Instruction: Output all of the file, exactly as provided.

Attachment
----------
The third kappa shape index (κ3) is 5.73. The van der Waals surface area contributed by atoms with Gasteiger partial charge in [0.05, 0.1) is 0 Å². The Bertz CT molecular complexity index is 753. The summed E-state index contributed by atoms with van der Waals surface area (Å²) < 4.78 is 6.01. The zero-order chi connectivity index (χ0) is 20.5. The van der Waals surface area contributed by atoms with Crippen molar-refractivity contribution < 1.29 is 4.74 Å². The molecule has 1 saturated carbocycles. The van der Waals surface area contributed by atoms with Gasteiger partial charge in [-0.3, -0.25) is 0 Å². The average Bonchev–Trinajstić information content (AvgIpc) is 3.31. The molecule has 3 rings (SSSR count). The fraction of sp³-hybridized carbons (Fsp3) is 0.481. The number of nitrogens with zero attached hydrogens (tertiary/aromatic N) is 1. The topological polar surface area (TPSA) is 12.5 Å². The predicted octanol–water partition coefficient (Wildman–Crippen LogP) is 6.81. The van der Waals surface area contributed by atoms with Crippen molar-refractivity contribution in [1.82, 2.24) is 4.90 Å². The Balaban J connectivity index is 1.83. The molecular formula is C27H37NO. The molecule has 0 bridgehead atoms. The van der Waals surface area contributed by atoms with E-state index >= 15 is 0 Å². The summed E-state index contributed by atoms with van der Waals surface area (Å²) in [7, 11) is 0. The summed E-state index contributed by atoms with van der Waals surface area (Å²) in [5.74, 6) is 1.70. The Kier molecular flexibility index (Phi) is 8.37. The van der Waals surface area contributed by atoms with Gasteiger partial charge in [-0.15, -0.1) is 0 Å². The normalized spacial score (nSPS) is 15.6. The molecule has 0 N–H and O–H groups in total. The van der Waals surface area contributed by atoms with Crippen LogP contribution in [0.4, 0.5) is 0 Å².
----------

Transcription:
The third kappa shape index (κ3) is 5.73. The van der Waals surface area contributed by atoms with Gasteiger partial charge in [0.05, 0.1) is 0 Å². The Bertz CT molecular complexity index is 753. The summed E-state index contributed by atoms with van der Waals surface area (Å²) < 4.78 is 6.01. The zero-order chi connectivity index (χ0) is 20.5. The van der Waals surface area contributed by atoms with Crippen molar-refractivity contribution < 1.29 is 4.74 Å². The molecule has 1 saturated carbocycles. The van der Waals surface area contributed by atoms with Gasteiger partial charge in [-0.3, -0.25) is 0 Å². The average Bonchev–Trinajstić information content (AvgIpc) is 3.31. The molecule has 3 rings (SSSR count). The fraction of sp³-hybridized carbons (Fsp3) is 0.481. The number of nitrogens with zero attached hydrogens (tertiary/aromatic N) is 1. The topological polar surface area (TPSA) is 12.5 Å². The predicted octanol–water partition coefficient (Wildman–Crippen LogP) is 6.81. The van der Waals surface area contributed by atoms with Crippen molar-refractivity contribution in [1.82, 2.24) is 4.90 Å². The Balaban J connectivity index is 1.83. The molecular formula is C27H37NO. The molecule has 0 bridgehead atoms. The van der Waals surface area contributed by atoms with E-state index >= 15 is 0 Å². The summed E-state index contributed by atoms with van der Waals surface area (Å²) in [7, 11) is 0. The summed E-state index contributed by atoms with van der Waals surface area (Å²) in [5.74, 6) is 1.70. The Kier molecular flexibility index (Phi) is 8.37. The van der Waals surface area contributed by atoms with Gasteiger partial charge in [-0.15, -0.1) is 0 Å². The normalized spacial score (nSPS) is 15.6. The molecule has 0 N–H and O–H groups in total. The van der Waals surface area contributed by atoms with Crippen LogP contribution in [0.4, 0.5) is 0 Å².